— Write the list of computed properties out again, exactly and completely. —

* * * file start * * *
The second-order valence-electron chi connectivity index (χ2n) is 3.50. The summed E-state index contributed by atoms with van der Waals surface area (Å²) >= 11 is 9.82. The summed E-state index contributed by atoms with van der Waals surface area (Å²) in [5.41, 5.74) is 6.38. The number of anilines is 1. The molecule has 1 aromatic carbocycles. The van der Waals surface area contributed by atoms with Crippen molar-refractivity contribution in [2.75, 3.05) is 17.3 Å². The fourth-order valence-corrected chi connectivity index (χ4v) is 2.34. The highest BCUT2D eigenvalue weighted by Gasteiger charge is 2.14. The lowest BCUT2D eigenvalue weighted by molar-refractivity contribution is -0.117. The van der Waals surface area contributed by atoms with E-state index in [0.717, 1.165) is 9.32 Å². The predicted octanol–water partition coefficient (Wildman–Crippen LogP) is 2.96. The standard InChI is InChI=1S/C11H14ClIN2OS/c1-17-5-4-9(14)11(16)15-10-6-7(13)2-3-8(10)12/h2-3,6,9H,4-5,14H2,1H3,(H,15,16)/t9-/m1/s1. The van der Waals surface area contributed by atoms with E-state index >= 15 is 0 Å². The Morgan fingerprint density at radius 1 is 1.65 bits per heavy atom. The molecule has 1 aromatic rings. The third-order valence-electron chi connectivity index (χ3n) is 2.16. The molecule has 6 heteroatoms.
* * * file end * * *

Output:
The second-order valence-electron chi connectivity index (χ2n) is 3.50. The summed E-state index contributed by atoms with van der Waals surface area (Å²) >= 11 is 9.82. The summed E-state index contributed by atoms with van der Waals surface area (Å²) in [5.41, 5.74) is 6.38. The number of anilines is 1. The molecule has 1 aromatic carbocycles. The van der Waals surface area contributed by atoms with Crippen molar-refractivity contribution in [2.75, 3.05) is 17.3 Å². The fourth-order valence-corrected chi connectivity index (χ4v) is 2.34. The highest BCUT2D eigenvalue weighted by Gasteiger charge is 2.14. The lowest BCUT2D eigenvalue weighted by molar-refractivity contribution is -0.117. The van der Waals surface area contributed by atoms with E-state index in [0.717, 1.165) is 9.32 Å². The predicted octanol–water partition coefficient (Wildman–Crippen LogP) is 2.96. The standard InChI is InChI=1S/C11H14ClIN2OS/c1-17-5-4-9(14)11(16)15-10-6-7(13)2-3-8(10)12/h2-3,6,9H,4-5,14H2,1H3,(H,15,16)/t9-/m1/s1. The van der Waals surface area contributed by atoms with E-state index >= 15 is 0 Å². The Morgan fingerprint density at radius 1 is 1.65 bits per heavy atom. The molecule has 1 aromatic rings. The third-order valence-electron chi connectivity index (χ3n) is 2.16. The molecule has 6 heteroatoms.